As eclectic homeschoolers (and just a step away from unschooling) we aren’t terribly affected by changes in school policies and standards, including Common Core. But I hear complaints from friends, follow news on the subject and see “examples” in my social media feeds.
So I read James Tanton’s latest essay, titled “Renewed Math Wars”, primarily out of general interest. I should’ve known better! After all, James’s other essays were so inspirational, that I ended up co-authoring a book with him and Maria Droujkova of Natural Math (hopefully, it will be published in early 2016).
Back to the “Math Wars”. Reading it helped me re-think some of the experiences I’ve had in the last few years homeschooling Rocket Boy. What follows are my thoughts and observations in the context of an elementary school-aged child (yes, just one).
The difference between familiarity and understanding.
James uses an example of subtraction with borrowing. Before I get to that, I’m going to give an example of addition with carry.
Simple enough, right? Applying the standard algorithm, a child would re-write this, placing 56 under 237, then add starting with units, then tens, then hundreds, arriving at the answer = 293.
That’s how I was taught. And that’s how I’ve been doing it for many years except… Ok, I’ll return to the “except” part in a second.
For Rocket Boy, however, “standard algorithm” is the least effective. Because of his neurological condition, writing is hard for him and writing neatly is impossible. And writing one number under another, aligning units, tens, hundreds falls into the impossible category. So he figured out his own way of doing addition, relying on mental arithmetic and working his way left to right.
… except… I also add left to right whenever I don’t have pen and paper in front of me. Which is most of the time.
Moving on to subtraction. Once again, the standard algorithm of writing the second number neatly under the first one, aligning units, tens, etc. doesn’t work for Rocket Boy who, once again, relies on doing all the calculations in his head.
And interesting problem arises when he deals with subtraction with borrowing. Doing it in your head following the standard right-to-left approach is hard because so much effort goes into memorizing the number “backwards”. Writing down, in Rocket Boy’s case, is just as taxing. So, as long as I insist on “doing it the right way”, he resorts to approximations instead of calculations, such as
237-56 = 180 (approximately)
Granted that Rocket Boy tends to interpret things literally. “What are you doing?” gets me the answer “I’m talking to you”. Since I did not ask for “exactly how much is 237-56”, an approximation can be used. Especially since in so many other situations it works out great.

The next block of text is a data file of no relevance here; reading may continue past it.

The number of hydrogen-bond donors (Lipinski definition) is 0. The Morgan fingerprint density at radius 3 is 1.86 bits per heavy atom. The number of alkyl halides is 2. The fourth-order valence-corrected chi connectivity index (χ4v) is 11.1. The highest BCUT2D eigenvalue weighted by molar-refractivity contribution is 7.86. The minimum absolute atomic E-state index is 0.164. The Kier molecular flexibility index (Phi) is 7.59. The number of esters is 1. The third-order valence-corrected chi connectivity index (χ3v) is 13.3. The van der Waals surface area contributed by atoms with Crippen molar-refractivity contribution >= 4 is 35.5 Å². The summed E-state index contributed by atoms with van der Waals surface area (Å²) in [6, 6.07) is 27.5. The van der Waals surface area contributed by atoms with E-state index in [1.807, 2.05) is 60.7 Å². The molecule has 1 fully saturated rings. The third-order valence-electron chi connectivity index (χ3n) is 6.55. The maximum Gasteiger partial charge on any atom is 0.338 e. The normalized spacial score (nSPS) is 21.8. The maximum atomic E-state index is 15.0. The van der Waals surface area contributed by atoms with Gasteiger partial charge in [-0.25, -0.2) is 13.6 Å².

What happens when I don’t insist on using the “standard algorithm”? Lots of interesting things happen. Ok, interesting is a word I use hours later, after I cool down and re-group and think about things in a calm way. Or sometimes they appear interesting right away if I remember to ask the “ok, I see, can you show me how it works” instead of jumping in with “no, let me show you how it’s done”.
Interesting example #1
64-28 = 0 because it’s the same as 28-64 and 64 is greater than 28 so 28 is completely “expanded”.
Why it is interesting – Firstly, it raises the idea of negative numbers. Can something be less than 0? How so? Secondly, and of more interest, is 64-28 the same as 28-64? It works for addition and multiplication (and Rocket Boy is big on symmetry). Will it work for subtraction? Will it work for some numbers, but not others?
Interesting example #2
64-28 = 28-64 = 40 and 4 because 8-4=4 and 60-20=40.
Why it is interesting – this goes back to modeling addition and subtraction as distances between numbers. If numbers are made up of tens and units, can we just find distances between units and, separately, between tens? Why certain ways of doing things work with addition or multiplication, but not with subtraction and division?
Interesting example #3
64-28 = 2 and 30 and 4 because we add 2 to get 30, then 30 to get 60, then 4 to get to 64.
Why it is interesting – because that’s a much easier way to figure out subtraction and carry it out without a pen and paper. Since we go to the flea market and the farmers’ market a lot, Rocket Boy gets to see and hear how sellers count out the change using this method.
So what’s the point here? The point is that although Rocket Boy is familiar with the standard textbook approach, he does not understand why it works. No matter how many examples I give him to work through, he will not understand the why, only the how. Fortunately, in his case, because the textbook approach happens to be the most difficult and least productive for him. Which means he has to look for other ways of doing things, test them, and try to understand whether they work or not and why.
To me, our experience is a good example of familiarity NOT being equal with understanding. This does not mean I don’t think fluency with math facts is unimportant. But I think it’s over-valued and over-emphasized the same way written output is.
The idea of “once she gets lots of practice adding, subtracting or doing whatever else, then she will be ready to understand deeper truths”… In my personal experience, it just doesn’t work. If it worked, given the volume of drills kids go through in school, the rates of math illiteracy wouldn’t be as high as they are.